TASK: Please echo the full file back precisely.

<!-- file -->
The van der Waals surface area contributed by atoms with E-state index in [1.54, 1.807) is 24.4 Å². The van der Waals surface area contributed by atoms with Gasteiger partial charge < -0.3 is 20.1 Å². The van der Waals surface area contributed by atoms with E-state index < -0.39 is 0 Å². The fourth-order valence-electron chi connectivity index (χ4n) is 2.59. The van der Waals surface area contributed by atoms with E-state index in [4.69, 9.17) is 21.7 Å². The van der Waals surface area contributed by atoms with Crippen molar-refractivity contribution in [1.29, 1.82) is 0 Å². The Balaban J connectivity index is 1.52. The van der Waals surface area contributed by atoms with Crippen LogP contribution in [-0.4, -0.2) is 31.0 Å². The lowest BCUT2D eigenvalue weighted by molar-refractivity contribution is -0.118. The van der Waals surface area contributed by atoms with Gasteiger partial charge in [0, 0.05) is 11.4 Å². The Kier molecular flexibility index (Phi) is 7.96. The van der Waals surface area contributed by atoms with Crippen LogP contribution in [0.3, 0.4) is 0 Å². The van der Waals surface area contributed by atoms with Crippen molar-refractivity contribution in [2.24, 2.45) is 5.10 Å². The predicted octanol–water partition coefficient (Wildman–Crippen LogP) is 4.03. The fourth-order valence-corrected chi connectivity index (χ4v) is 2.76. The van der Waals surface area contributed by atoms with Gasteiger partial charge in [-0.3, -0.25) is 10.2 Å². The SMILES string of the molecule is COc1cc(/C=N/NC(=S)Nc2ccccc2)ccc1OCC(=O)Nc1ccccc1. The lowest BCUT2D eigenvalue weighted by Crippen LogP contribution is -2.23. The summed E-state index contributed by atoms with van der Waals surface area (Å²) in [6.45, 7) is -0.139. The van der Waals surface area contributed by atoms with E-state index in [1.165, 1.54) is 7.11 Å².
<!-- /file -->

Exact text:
The van der Waals surface area contributed by atoms with E-state index in [1.54, 1.807) is 24.4 Å². The van der Waals surface area contributed by atoms with Gasteiger partial charge < -0.3 is 20.1 Å². The van der Waals surface area contributed by atoms with E-state index < -0.39 is 0 Å². The fourth-order valence-electron chi connectivity index (χ4n) is 2.59. The van der Waals surface area contributed by atoms with E-state index in [4.69, 9.17) is 21.7 Å². The van der Waals surface area contributed by atoms with Crippen molar-refractivity contribution in [1.29, 1.82) is 0 Å². The Balaban J connectivity index is 1.52. The van der Waals surface area contributed by atoms with Crippen LogP contribution in [-0.4, -0.2) is 31.0 Å². The lowest BCUT2D eigenvalue weighted by molar-refractivity contribution is -0.118. The van der Waals surface area contributed by atoms with Gasteiger partial charge in [0, 0.05) is 11.4 Å². The Kier molecular flexibility index (Phi) is 7.96. The van der Waals surface area contributed by atoms with Crippen LogP contribution in [0.3, 0.4) is 0 Å². The van der Waals surface area contributed by atoms with Crippen molar-refractivity contribution in [2.24, 2.45) is 5.10 Å². The predicted octanol–water partition coefficient (Wildman–Crippen LogP) is 4.03. The fourth-order valence-corrected chi connectivity index (χ4v) is 2.76. The van der Waals surface area contributed by atoms with Gasteiger partial charge in [-0.3, -0.25) is 10.2 Å². The SMILES string of the molecule is COc1cc(/C=N/NC(=S)Nc2ccccc2)ccc1OCC(=O)Nc1ccccc1. The lowest BCUT2D eigenvalue weighted by Crippen LogP contribution is -2.23. The summed E-state index contributed by atoms with van der Waals surface area (Å²) in [6.45, 7) is -0.139. The van der Waals surface area contributed by atoms with E-state index in [1.165, 1.54) is 7.11 Å².